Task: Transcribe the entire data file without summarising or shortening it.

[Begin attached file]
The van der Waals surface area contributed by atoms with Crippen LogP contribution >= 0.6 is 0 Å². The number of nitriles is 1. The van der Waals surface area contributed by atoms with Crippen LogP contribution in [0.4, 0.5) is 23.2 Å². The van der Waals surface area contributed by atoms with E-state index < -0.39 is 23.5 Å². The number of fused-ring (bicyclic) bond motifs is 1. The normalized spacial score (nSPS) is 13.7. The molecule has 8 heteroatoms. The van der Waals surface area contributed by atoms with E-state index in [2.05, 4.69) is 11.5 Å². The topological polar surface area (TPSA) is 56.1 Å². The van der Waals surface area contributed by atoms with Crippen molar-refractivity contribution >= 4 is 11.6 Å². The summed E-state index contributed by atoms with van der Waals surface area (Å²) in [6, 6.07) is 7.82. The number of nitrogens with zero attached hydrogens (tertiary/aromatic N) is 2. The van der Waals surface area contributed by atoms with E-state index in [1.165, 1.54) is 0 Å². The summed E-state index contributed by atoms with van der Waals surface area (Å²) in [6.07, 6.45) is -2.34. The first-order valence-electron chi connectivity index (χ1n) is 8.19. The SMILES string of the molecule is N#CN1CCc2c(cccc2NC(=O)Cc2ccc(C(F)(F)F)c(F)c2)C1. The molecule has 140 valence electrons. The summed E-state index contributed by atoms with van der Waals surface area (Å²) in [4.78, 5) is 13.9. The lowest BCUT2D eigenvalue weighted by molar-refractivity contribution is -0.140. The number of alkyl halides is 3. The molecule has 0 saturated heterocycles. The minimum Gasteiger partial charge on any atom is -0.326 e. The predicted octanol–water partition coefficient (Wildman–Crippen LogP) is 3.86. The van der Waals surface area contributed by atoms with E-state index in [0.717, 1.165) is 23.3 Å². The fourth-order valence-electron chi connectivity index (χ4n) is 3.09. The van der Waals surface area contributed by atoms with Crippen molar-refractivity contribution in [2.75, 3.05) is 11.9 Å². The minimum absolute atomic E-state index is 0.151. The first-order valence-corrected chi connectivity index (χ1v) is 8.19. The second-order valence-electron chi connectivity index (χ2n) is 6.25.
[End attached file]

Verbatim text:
The van der Waals surface area contributed by atoms with Crippen LogP contribution >= 0.6 is 0 Å². The number of nitriles is 1. The van der Waals surface area contributed by atoms with Crippen LogP contribution in [0.4, 0.5) is 23.2 Å². The van der Waals surface area contributed by atoms with E-state index < -0.39 is 23.5 Å². The number of fused-ring (bicyclic) bond motifs is 1. The normalized spacial score (nSPS) is 13.7. The molecule has 8 heteroatoms. The van der Waals surface area contributed by atoms with E-state index in [2.05, 4.69) is 11.5 Å². The topological polar surface area (TPSA) is 56.1 Å². The van der Waals surface area contributed by atoms with Crippen molar-refractivity contribution >= 4 is 11.6 Å². The summed E-state index contributed by atoms with van der Waals surface area (Å²) in [6, 6.07) is 7.82. The number of nitrogens with zero attached hydrogens (tertiary/aromatic N) is 2. The van der Waals surface area contributed by atoms with E-state index in [1.165, 1.54) is 0 Å². The summed E-state index contributed by atoms with van der Waals surface area (Å²) in [6.07, 6.45) is -2.34. The first-order valence-electron chi connectivity index (χ1n) is 8.19. The SMILES string of the molecule is N#CN1CCc2c(cccc2NC(=O)Cc2ccc(C(F)(F)F)c(F)c2)C1. The molecule has 140 valence electrons. The summed E-state index contributed by atoms with van der Waals surface area (Å²) in [4.78, 5) is 13.9. The lowest BCUT2D eigenvalue weighted by molar-refractivity contribution is -0.140. The number of alkyl halides is 3. The molecule has 0 saturated heterocycles. The minimum Gasteiger partial charge on any atom is -0.326 e. The predicted octanol–water partition coefficient (Wildman–Crippen LogP) is 3.86. The van der Waals surface area contributed by atoms with E-state index in [0.717, 1.165) is 23.3 Å². The fourth-order valence-electron chi connectivity index (χ4n) is 3.09. The van der Waals surface area contributed by atoms with Crippen molar-refractivity contribution in [2.75, 3.05) is 11.9 Å². The minimum absolute atomic E-state index is 0.151. The first-order valence-corrected chi connectivity index (χ1v) is 8.19. The second-order valence-electron chi connectivity index (χ2n) is 6.25.